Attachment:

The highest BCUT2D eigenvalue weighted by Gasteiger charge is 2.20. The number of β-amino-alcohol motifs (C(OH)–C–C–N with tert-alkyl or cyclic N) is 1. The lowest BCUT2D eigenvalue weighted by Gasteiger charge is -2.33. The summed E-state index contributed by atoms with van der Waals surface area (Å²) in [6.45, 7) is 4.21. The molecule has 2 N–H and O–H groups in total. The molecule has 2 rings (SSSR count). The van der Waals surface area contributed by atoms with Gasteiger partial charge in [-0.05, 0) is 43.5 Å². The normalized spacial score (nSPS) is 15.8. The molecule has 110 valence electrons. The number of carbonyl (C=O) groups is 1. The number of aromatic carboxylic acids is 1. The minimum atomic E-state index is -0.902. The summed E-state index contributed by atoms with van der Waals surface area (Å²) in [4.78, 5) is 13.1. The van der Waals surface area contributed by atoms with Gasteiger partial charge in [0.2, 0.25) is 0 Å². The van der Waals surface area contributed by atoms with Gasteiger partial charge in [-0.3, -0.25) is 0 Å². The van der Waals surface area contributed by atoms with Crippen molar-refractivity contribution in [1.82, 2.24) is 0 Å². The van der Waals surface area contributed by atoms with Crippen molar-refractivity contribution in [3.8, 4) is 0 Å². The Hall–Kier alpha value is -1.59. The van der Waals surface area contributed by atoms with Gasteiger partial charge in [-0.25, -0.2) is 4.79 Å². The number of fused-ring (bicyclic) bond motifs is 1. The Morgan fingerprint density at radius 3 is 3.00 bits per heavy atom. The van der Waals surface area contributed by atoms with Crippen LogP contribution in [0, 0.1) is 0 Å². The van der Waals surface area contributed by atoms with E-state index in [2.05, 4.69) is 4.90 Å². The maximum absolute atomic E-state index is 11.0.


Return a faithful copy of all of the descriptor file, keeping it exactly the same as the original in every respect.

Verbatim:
The highest BCUT2D eigenvalue weighted by Gasteiger charge is 2.20. The number of β-amino-alcohol motifs (C(OH)–C–C–N with tert-alkyl or cyclic N) is 1. The lowest BCUT2D eigenvalue weighted by Gasteiger charge is -2.33. The summed E-state index contributed by atoms with van der Waals surface area (Å²) in [6.45, 7) is 4.21. The molecule has 2 N–H and O–H groups in total. The molecule has 2 rings (SSSR count). The van der Waals surface area contributed by atoms with Gasteiger partial charge in [-0.05, 0) is 43.5 Å². The normalized spacial score (nSPS) is 15.8. The molecule has 110 valence electrons. The number of carbonyl (C=O) groups is 1. The number of aromatic carboxylic acids is 1. The minimum atomic E-state index is -0.902. The summed E-state index contributed by atoms with van der Waals surface area (Å²) in [4.78, 5) is 13.1. The van der Waals surface area contributed by atoms with Gasteiger partial charge in [0.2, 0.25) is 0 Å². The van der Waals surface area contributed by atoms with Gasteiger partial charge in [-0.3, -0.25) is 0 Å². The van der Waals surface area contributed by atoms with Crippen molar-refractivity contribution in [1.82, 2.24) is 0 Å². The van der Waals surface area contributed by atoms with Crippen molar-refractivity contribution in [3.8, 4) is 0 Å². The Hall–Kier alpha value is -1.59. The van der Waals surface area contributed by atoms with Gasteiger partial charge in [-0.25, -0.2) is 4.79 Å². The number of fused-ring (bicyclic) bond motifs is 1. The Morgan fingerprint density at radius 3 is 3.00 bits per heavy atom. The van der Waals surface area contributed by atoms with Crippen LogP contribution in [0, 0.1) is 0 Å². The van der Waals surface area contributed by atoms with E-state index in [2.05, 4.69) is 4.90 Å². The maximum absolute atomic E-state index is 11.0.